POST EDIT: Rolex honours people changing lives with projects that fight climate change and malnutrition in its 2021 Awards for Enterprise
- From marine scientists to polar explorers, the winners of the 2021 Rolex Awards for Enterprise are from diverse backgrounds
- Felix Brooks-church devised a way to ‘dose’ flour with nutrients for healthier diets, while Hindou Oumarou Ibrahim aims to save Africa’s Lake Chad via mapping
This article is presented in partnership with Rolex.
The Rolex Awards for Enterprise were launched in 1976 by the luxury watchmaker’s then CEO, André Heiniger, to commemorate the 50th anniversary of the world’s first waterproof wristwatch, the Oyster.
Originally established as a one-time celebratory event, the awards have gone on to support 155 laureates from 35,000 applicants in the 45 years since their founding. They recognise projects dedicated to transforming the livelihoods of people and communities around the world, by honouring individuals with original ideas to resolve issues from preserving endangered ecosystems to spearheading advancements in science and health.
From marine scientists to polar explorers, this year’s winners, announced by Rolex in June, feature five individuals from diverse backgrounds.
Brooks-church had spent four years doing volunteer work in Cambodia, where he witnessed first-hand the impact that stunting and learning difficulties have on children’s lives.
“I ran a project to get children off the street, into our centre and eventually back into their schools and families,” he told Rolex. “I soon realised these children were often sick. They had weak immune systems, low IQs, learning disabilities and some died from things that you should not die from.”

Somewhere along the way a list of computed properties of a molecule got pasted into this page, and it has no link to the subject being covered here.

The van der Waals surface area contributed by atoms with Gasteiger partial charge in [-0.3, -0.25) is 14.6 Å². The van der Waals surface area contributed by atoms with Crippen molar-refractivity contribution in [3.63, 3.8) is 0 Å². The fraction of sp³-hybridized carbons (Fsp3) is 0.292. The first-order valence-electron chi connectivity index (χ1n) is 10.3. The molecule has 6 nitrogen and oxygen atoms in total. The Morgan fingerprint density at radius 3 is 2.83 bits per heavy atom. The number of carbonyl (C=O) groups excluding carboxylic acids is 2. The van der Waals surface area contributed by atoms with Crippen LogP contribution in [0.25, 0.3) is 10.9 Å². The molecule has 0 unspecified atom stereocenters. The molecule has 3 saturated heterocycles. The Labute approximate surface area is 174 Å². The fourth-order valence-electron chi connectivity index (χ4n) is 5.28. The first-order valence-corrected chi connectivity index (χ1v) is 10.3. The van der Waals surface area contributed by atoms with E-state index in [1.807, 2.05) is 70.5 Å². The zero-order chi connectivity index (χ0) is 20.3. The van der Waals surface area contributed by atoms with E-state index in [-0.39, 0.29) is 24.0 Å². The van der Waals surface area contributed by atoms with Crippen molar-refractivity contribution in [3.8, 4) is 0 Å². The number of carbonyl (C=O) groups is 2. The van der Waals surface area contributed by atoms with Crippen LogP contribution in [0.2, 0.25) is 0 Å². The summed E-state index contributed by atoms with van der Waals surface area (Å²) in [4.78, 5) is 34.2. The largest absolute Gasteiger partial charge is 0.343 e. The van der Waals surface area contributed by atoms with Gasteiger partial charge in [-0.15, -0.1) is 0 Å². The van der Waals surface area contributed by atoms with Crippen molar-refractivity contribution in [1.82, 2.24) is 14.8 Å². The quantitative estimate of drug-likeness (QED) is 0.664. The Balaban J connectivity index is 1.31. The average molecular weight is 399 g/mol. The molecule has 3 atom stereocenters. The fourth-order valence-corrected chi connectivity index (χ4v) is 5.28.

Brooks-church’s breakthrough project to tackle malnutrition – a device known as the Sanku Dosifier – was sparked by his aspiration to provide sound diets to 100 million children worldwide. “There was just such clarity that this is what I needed to do. This is what I wanted to do. That was really the start of this journey,” he said.
These electronic-scale-like devices, developed and patented by Brooks-church, are installed in small-scale rural mills to “dose” flour with the precise ratio of nutrients needed to ensure a healthier diet. The dosifier adds vitamin B12, zinc, iron and folic acid to flour, and sends data remotely – allowing Brooks-church and his team to closely monitor the thousands of small-scale mills across Tanzania.
“What we are doing is adding life-saving nutrients to the staple foods that millions of people depend on every day. We care about reaching a lot of people, but we care even more about being cost-effective and sustaining this,” Brooks-church explains, adding that Sanku has outfitted 300 flour mills in East Africa and intends to reach 15,000 more by 2025.
Belonging to the nomadic Mbororo community, whose flocks and herds have grazed the region around Lake Chad for millennia, Ibrahim earned her place as a Rolex laureate by using the unlikely medium of mapping to bring her people together, gathering indigenous peoples’ knowledge to prevent conflict around climate in Chad.
As a committed peacemaker in a largely patriarchal society, the 37-year-old has invited men and women, settlers and nomadic pastoralists to oversee 2D mapping of the area. Natural features such as plateaus and ridges are carefully mapped on a board, allowing for 2D and 3D landscape models where crucial information, such as the presence of fruit trees or an access point to water, can be recorded.
“People need to understand that we cannot talk about human rights without talking about environmental rights,” says Ibrahim.
“We all depend on nature. We interact with our environment. That’s why I can’t protect human rights without protecting the environment.”
Ibrahim’s ceaseless commitment to conservation, indigenous society and collaborative solutions has earned her international acclaim.
“The younger generations, women and men, all come together and build the map, map the knowledge, map the resources and see better how they can share them,” she says.